While many might thing my answer would be Midnight, Mass., the comic book series I wrote for Vertigo in the early 2000s, they would be wrong. While I did create the series, and had been eager to do it for years before it finally hit stands, Midnight, Mass. went through a lot of difficulties at Vertigo before it ever hit stands, and both the initial 8-issue run and it's follow up mini-series Midnight, Mass. - Here There Be Monsters suffered from these difficulties.
My actual answer on what comic book work was most personally rewarding is twofold. On one hand I'd have to say it was Xombi a series I wrote for Milestone Media in the mid 1990s that had a 22 issue run. This series was pure me without any interference whatsoever. I had nothing but pleasurable experiences with everyone involved, particularly artist J.J. Birch, and if I could return to writing one series it would be this one. I'd love to finish what I'd planned. I suspect though That I would not be allowed the same level of freedom that I had then. My favorite issue was not issue #6, which is the issue almost everyone chooses not just as my best issue of Xombi, but my best work overall. (Issue #6 is included in the Brave and the Bold: Milestone trade paperback collection). My favorite issue was the Xombi Hanukkah Special which was illustrated by Guy Davis with color by Noelle Giddings) which was completed but never published. For the first time anywhere you can see a page from this unpublished issue below.
The second part of my answer will probably surprise most everyone. For sheer variety of satisfying stories I have to say that the work I did for the comic book incarnation of Dexter's Laboratory was probably my most satisfying work. The drawback in writing so many all ages comics, such as Dexter's Laboratory, is that no adults really read them, certainly not anyone who reviews comics professionally, nor probably anyone who edits them. The general attitude seems to be that these comics are the equivalent of Disney straight to video sequels, disposable dreck meant for an undiscerning audience. I've always found this funny in light of how seriously books like Deadpool or Gen 13, or any superhero title are taken. What that also means is that the most significant body of work to my name has gone ignored, or dismissed altogether. Unlike Scooby-Doo, there is no real formula to follow in writing Dexter's Laboratory, and pretty much anything, no matter how zany, so long as it's true to the characters and the spirit of the property, was okay to do. This in itself made it a lot of fun. The trick was that a measure of the television show's strength came from how it used beats of movement vs no-movement, reactions, and cycles of movement. It also had those vocal performances and music. These are things we didn't have, but I think we captured the spirit of the show in the most true fashion that a comic book version of it could.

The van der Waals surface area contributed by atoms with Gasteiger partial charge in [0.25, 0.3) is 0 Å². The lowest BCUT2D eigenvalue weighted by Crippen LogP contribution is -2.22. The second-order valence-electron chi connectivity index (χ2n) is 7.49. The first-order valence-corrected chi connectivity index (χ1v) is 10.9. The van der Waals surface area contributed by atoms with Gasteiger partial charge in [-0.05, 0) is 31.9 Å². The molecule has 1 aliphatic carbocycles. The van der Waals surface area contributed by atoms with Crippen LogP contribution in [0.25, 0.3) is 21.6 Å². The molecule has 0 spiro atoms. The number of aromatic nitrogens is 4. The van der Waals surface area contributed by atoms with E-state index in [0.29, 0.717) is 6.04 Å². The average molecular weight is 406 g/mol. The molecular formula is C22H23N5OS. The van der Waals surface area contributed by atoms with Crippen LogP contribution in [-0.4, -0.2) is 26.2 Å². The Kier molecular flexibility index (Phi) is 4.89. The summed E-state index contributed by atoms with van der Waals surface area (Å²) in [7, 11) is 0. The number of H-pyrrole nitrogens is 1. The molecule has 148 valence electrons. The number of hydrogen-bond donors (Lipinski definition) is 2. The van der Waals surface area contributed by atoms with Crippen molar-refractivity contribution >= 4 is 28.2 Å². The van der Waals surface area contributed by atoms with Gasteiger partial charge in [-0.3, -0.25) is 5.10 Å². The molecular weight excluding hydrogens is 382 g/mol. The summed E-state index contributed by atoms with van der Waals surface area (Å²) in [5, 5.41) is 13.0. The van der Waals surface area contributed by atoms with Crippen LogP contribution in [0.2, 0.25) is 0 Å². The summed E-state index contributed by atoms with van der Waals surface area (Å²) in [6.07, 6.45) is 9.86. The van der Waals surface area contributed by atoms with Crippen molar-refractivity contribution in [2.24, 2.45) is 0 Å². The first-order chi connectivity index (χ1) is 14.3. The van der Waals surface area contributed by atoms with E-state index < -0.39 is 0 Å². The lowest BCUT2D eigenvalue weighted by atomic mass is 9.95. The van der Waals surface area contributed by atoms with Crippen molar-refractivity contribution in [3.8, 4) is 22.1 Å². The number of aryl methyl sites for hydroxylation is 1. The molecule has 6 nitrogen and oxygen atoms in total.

Issues of Dexter's Laboratory are probably pretty cheap on ebay. To see which issues I wrote visit my comic book archives.